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Biting into a fresh, sweet berry might be a simple pleasure, but the berries’ genomes are surprisingly complex. The strawberry genome has eight copies of its genes, compared to pea plants — and even humans — which only have two.

That complicated genetic code makes it difficult for berry breeders to develop new, tastier, healthier cultivars — or varieties — of blackberries, black raspberries and red raspberries.

However, a new partnership between food and agriculture company Pairwise, the U.S. Department of Agriculture and a number of leading universities is working to make developing those new varieties easier by sharing genetic information. With access to this genetic information, researchers will be able to explore how they can use gene editing to breed new berry varieties including those that can better withstand climate change — or even extend the berry season.

“This is a unique opportunity for the whole berry community to come together, share information and develop new varieties. We’re really excited about it,” said Gina Fernandez, a professor at North Carolina State and the state berry breeder.


Exploring the Genome

The partnership is fueled by the need to better understand a plant’s genome, especially when it comes to breeding efforts for popular produce. Once researchers understand which genes control what functions, it becomes easier and more efficient to create new varieties.

But first, researchers at the participating institutions must sequence the genetic codes of hundreds of berry plants. Each of the four public breeding programs will grow and meticulously document growth of the same subset of plants. Meanwhile, Pairwise is working on the first step in the process of sequencing of the berry plants — identifying the DNA code.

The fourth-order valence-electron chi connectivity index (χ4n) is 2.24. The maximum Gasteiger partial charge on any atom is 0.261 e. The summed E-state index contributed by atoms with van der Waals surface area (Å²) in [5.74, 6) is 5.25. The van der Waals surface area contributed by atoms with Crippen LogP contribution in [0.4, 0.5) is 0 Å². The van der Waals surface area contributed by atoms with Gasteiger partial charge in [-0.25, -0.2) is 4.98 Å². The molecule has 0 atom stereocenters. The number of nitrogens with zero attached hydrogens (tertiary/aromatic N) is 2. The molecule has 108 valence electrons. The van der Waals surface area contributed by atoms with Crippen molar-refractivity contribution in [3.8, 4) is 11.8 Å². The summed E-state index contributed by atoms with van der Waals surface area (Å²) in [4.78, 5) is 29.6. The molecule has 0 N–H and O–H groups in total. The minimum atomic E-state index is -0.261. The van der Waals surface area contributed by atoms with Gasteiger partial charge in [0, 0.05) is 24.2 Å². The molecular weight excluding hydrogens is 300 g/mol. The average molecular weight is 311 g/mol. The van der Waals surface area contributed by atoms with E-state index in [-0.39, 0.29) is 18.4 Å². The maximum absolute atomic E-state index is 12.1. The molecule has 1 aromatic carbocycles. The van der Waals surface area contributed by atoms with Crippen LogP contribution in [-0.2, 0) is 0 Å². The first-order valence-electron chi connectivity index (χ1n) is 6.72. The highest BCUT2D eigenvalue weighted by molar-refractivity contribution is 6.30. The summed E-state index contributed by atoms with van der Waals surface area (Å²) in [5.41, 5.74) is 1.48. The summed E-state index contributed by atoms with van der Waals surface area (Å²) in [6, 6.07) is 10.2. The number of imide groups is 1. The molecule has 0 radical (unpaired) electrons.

Over the next two years, the research team aims to sequence data from more than 500 breeding lines in order to understand how characteristics are expressed and what genes control these characteristics in different regions.

“By working together, we’ll be able to gain more knowledge in a much faster timeframe,” said Ryan Rapp, head of discovery at Pairwise.

The genetic knowledge will help scientists understand how characteristics are inherited across generations and which genes control them — from disease vulnerability, to when a plant flowers, to the berry’s flavor.



Breeding New Varieties

The library of genetic knowledge will become the foundation for streamlining future breeding efforts.

Courtney Weber, a berry researcher at Cornell, explained that a better understanding of these genomes allows scientists to anticipate how a berry will respond to certain conditions, without ever having to plant it — a process called marker-assisted breeding.

“Say we’re looking to develop a seedling that can resist root rot. Instead of planting 10,000 seedlings and waiting to see if they develop root rot, we can see if they have the genes for resistance in the lab. It’s a much more efficient process,” Weber said.

Gene editing, a newer tool in genetic research, is a precise breeding method where scientists make small tweaks to a plant’s genes. Gene editing could make developing new plants even more efficient. Rapp points to flowering time, heartiness and the number of hours a berry plant needs to produce fruit as potential changes that could be made through gene editing. Ultimately this could result in a berry plant that’s capable of growing beyond a few short weeks over the summer.

“Gene editing allows us to use our understanding of genomics and our understanding of phenotypes to help the plant go through the domestication process rapidly. Before modern breeding, this process took humans thousands of years to get right; with modern tools, we can do it under a decade,” Rapp said.